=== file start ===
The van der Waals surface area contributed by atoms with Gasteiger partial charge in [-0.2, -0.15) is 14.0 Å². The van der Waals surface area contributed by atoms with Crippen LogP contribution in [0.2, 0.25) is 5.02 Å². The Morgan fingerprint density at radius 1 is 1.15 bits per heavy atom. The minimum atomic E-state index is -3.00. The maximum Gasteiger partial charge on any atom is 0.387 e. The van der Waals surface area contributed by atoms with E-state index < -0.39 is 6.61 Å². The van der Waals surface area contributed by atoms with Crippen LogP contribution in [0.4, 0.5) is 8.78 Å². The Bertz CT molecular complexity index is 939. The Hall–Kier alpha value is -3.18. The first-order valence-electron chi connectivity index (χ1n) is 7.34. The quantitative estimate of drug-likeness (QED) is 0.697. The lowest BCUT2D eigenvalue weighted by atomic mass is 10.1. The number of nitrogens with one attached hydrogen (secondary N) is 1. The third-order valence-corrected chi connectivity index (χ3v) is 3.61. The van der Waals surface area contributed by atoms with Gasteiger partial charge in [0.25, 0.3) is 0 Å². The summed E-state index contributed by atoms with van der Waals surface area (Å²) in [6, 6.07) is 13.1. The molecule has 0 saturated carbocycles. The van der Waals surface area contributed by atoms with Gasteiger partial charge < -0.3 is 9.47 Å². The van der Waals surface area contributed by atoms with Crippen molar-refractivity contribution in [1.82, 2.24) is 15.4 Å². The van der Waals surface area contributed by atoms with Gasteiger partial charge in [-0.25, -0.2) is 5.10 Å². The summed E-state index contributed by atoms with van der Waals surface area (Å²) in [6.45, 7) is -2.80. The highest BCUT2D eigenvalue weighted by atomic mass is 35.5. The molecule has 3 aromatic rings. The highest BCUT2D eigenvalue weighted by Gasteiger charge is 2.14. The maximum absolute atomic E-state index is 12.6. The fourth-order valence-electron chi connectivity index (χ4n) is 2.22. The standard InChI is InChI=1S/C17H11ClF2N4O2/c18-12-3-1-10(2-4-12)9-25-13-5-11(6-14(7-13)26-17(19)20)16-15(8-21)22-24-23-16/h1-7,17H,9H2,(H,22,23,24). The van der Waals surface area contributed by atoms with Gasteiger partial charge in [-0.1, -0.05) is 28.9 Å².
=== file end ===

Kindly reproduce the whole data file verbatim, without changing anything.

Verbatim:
The van der Waals surface area contributed by atoms with Gasteiger partial charge in [-0.2, -0.15) is 14.0 Å². The van der Waals surface area contributed by atoms with Crippen LogP contribution in [0.2, 0.25) is 5.02 Å². The Morgan fingerprint density at radius 1 is 1.15 bits per heavy atom. The minimum atomic E-state index is -3.00. The maximum Gasteiger partial charge on any atom is 0.387 e. The van der Waals surface area contributed by atoms with E-state index < -0.39 is 6.61 Å². The van der Waals surface area contributed by atoms with Crippen LogP contribution in [0.4, 0.5) is 8.78 Å². The Bertz CT molecular complexity index is 939. The Hall–Kier alpha value is -3.18. The first-order valence-electron chi connectivity index (χ1n) is 7.34. The quantitative estimate of drug-likeness (QED) is 0.697. The lowest BCUT2D eigenvalue weighted by atomic mass is 10.1. The number of nitrogens with one attached hydrogen (secondary N) is 1. The third-order valence-corrected chi connectivity index (χ3v) is 3.61. The van der Waals surface area contributed by atoms with Gasteiger partial charge in [0.25, 0.3) is 0 Å². The summed E-state index contributed by atoms with van der Waals surface area (Å²) in [6, 6.07) is 13.1. The molecule has 0 saturated carbocycles. The van der Waals surface area contributed by atoms with Gasteiger partial charge < -0.3 is 9.47 Å². The van der Waals surface area contributed by atoms with Crippen molar-refractivity contribution in [1.82, 2.24) is 15.4 Å². The van der Waals surface area contributed by atoms with Gasteiger partial charge in [-0.25, -0.2) is 5.10 Å². The summed E-state index contributed by atoms with van der Waals surface area (Å²) in [6.45, 7) is -2.80. The highest BCUT2D eigenvalue weighted by atomic mass is 35.5. The molecule has 3 aromatic rings. The highest BCUT2D eigenvalue weighted by Gasteiger charge is 2.14. The maximum absolute atomic E-state index is 12.6. The fourth-order valence-electron chi connectivity index (χ4n) is 2.22. The standard InChI is InChI=1S/C17H11ClF2N4O2/c18-12-3-1-10(2-4-12)9-25-13-5-11(6-14(7-13)26-17(19)20)16-15(8-21)22-24-23-16/h1-7,17H,9H2,(H,22,23,24). The van der Waals surface area contributed by atoms with Gasteiger partial charge in [-0.1, -0.05) is 28.9 Å².